MUCH of the milk produced in Ireland comes from farms where the soils can be classified as heavy.
Heavy soils add complexities to the production system that are aggravated by inclement weather conditions. The adoption of key technologies, including land improvement strategies, grass management, compact calving, optimum stocking rates, risk management, genetic improvement, heifer rearing and low cost, labour- efficient farm infrastructures will be needed to make farming on these soils sustainable in the long term.
To facilitate this, a new research programme has been set up to explore the most cost effective and efficient means of increasing profitability on heavy soils. Seven monitor farms are participating in this programme across the South West Region and rresearch findings from Solohead drainage trials will be an integral part of the programme.
The programme is a collaborative project between Kerry Agribusiness, Dairygold, Tipperary Co- Op and Teagasc's research and advisory personnel.
Seven farmers have agreed to participate in the programme. Their farms were selected taking into account the requirement for a range of challenging soil types, regional distribution, and the potential for sustainable profitability.
Key physical measurements taking place on these farms include:
1. Grass grown and utilised.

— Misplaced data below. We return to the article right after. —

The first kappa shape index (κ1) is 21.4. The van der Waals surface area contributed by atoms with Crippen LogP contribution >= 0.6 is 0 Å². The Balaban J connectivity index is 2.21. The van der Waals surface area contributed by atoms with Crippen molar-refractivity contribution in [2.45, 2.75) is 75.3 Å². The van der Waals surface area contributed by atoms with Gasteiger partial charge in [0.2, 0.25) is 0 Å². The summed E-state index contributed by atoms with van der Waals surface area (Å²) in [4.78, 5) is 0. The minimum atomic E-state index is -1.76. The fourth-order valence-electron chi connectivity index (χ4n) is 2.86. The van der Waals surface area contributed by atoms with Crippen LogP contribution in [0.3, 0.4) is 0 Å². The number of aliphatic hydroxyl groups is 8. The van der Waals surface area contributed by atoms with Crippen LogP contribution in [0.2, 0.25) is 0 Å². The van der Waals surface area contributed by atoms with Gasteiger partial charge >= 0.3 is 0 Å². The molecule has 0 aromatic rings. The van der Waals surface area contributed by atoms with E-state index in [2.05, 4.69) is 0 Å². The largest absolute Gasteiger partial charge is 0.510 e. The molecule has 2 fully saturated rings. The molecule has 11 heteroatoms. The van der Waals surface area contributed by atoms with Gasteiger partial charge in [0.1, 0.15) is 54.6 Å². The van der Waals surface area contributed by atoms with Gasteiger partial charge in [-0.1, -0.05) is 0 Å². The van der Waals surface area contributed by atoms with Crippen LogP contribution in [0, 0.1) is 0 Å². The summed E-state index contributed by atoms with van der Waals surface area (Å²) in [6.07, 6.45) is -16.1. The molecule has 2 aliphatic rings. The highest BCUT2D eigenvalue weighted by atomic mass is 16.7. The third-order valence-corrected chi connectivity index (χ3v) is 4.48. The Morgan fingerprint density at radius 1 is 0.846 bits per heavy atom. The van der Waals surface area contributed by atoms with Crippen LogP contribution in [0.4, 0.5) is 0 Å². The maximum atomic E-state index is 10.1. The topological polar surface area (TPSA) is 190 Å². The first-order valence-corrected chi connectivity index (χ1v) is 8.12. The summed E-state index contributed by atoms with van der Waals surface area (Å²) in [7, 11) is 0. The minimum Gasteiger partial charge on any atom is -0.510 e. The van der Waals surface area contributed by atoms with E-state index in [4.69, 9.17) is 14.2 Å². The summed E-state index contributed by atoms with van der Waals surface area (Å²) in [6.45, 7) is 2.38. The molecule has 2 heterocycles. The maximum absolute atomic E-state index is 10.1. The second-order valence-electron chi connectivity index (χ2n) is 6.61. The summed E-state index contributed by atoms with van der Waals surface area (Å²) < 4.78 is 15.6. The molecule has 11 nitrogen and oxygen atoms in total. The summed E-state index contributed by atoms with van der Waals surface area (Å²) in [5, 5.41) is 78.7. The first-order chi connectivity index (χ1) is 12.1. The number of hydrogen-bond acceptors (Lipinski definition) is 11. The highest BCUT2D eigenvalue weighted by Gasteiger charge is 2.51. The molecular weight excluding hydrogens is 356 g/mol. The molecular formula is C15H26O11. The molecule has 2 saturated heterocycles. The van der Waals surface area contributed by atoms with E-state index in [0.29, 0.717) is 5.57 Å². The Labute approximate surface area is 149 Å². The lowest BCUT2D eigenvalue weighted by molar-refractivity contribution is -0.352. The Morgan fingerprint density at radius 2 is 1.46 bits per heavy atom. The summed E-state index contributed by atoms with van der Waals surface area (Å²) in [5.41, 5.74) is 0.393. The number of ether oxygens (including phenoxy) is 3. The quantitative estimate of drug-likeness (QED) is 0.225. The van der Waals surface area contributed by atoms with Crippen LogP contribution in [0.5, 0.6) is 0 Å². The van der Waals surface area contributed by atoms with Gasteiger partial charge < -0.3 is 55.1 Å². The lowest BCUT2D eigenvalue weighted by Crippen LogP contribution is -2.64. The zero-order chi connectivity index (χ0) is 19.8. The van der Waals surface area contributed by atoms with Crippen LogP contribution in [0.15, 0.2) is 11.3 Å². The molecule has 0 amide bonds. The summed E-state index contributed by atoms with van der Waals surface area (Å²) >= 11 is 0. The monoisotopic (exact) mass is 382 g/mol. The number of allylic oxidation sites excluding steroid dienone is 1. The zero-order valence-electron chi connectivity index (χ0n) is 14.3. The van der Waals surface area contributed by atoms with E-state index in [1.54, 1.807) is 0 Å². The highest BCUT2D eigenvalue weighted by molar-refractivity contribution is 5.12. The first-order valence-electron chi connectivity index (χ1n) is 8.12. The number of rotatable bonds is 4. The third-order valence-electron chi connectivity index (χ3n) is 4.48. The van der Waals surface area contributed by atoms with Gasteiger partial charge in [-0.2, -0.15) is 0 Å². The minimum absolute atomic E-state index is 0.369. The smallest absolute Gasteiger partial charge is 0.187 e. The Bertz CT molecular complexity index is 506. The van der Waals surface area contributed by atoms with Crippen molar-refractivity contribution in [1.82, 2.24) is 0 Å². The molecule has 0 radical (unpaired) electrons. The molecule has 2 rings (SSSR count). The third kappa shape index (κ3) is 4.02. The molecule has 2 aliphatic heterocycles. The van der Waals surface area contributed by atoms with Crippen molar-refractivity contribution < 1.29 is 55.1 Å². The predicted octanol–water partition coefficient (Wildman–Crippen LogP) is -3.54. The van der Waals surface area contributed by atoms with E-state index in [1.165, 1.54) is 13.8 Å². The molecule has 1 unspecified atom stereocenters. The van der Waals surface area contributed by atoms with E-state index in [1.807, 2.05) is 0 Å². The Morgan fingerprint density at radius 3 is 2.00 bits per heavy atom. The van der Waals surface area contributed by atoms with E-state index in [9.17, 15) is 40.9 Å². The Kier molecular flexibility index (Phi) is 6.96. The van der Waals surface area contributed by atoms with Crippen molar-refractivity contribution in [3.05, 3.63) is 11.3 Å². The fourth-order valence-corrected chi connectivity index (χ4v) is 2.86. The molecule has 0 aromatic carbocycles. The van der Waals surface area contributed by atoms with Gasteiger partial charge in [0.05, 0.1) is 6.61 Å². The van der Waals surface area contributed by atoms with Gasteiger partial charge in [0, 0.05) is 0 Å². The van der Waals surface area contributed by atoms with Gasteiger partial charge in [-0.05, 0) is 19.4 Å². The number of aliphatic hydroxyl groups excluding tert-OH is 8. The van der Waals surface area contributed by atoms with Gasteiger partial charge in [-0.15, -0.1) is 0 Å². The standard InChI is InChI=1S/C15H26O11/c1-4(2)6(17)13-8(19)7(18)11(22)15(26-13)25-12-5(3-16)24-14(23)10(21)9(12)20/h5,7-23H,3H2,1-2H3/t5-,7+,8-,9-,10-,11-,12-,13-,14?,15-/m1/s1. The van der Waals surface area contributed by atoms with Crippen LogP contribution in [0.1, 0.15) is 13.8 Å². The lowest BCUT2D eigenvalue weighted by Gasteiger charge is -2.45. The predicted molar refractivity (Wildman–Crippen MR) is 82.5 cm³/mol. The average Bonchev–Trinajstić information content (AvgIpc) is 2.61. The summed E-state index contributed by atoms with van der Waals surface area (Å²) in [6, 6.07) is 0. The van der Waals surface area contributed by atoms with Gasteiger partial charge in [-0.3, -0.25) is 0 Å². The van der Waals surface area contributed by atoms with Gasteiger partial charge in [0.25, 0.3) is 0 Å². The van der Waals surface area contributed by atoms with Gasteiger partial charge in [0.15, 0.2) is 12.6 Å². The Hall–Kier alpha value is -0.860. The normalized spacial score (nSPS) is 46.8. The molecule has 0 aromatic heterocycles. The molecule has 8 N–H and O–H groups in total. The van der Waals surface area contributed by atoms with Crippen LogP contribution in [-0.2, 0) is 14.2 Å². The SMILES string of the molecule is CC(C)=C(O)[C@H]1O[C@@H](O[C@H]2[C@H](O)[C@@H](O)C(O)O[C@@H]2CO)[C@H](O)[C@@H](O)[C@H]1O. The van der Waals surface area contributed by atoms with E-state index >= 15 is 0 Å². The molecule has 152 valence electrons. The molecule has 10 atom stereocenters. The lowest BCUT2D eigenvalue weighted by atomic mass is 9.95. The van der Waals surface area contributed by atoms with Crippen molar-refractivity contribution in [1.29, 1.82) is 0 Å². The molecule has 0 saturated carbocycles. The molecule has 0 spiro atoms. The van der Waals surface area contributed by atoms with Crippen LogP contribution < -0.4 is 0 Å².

Grass production data is recorded weekly by the participating farmers on a web based farm package. The heavy farms grew approx 9.5 tonnes of grass dry matter per hectare. There was on average 7.72 tonnes/ha of grass dry matter utilised (compared to 9.7 on the Kerry Agribusiness monitor farms on dry soils). This sustained a stocking rate of 2.1 cows/ha on the milking block area.
2. Ryegrass on heavy farms
The average ryegrass ground cover on the farms is 26%. A two-year old reseed that is well managed and fertilized could have a cover of 70% - 80%; a poor, old, permanent pasture could be as low as 3%. Establishing and maintaining ryegrass in heavy soils is challenging. Dealing with soil compaction caused by machinery and poaching damage will also need to be addressed.
3. Soil fertility results on heavy farms
Soil analysis on the heavy farms showed that 80% of soils on these farms are deficient in lime. This combined with low results and for both P and K may be an explanation for the low ryegrass content (50% of the samples were deficient). It is clear that there are major challenges and costs involved in improving these results.
This five year project, which started last year, will apply and test the most appropriate technologies across a range of challenging soil types to ensure efficient and profitable farming.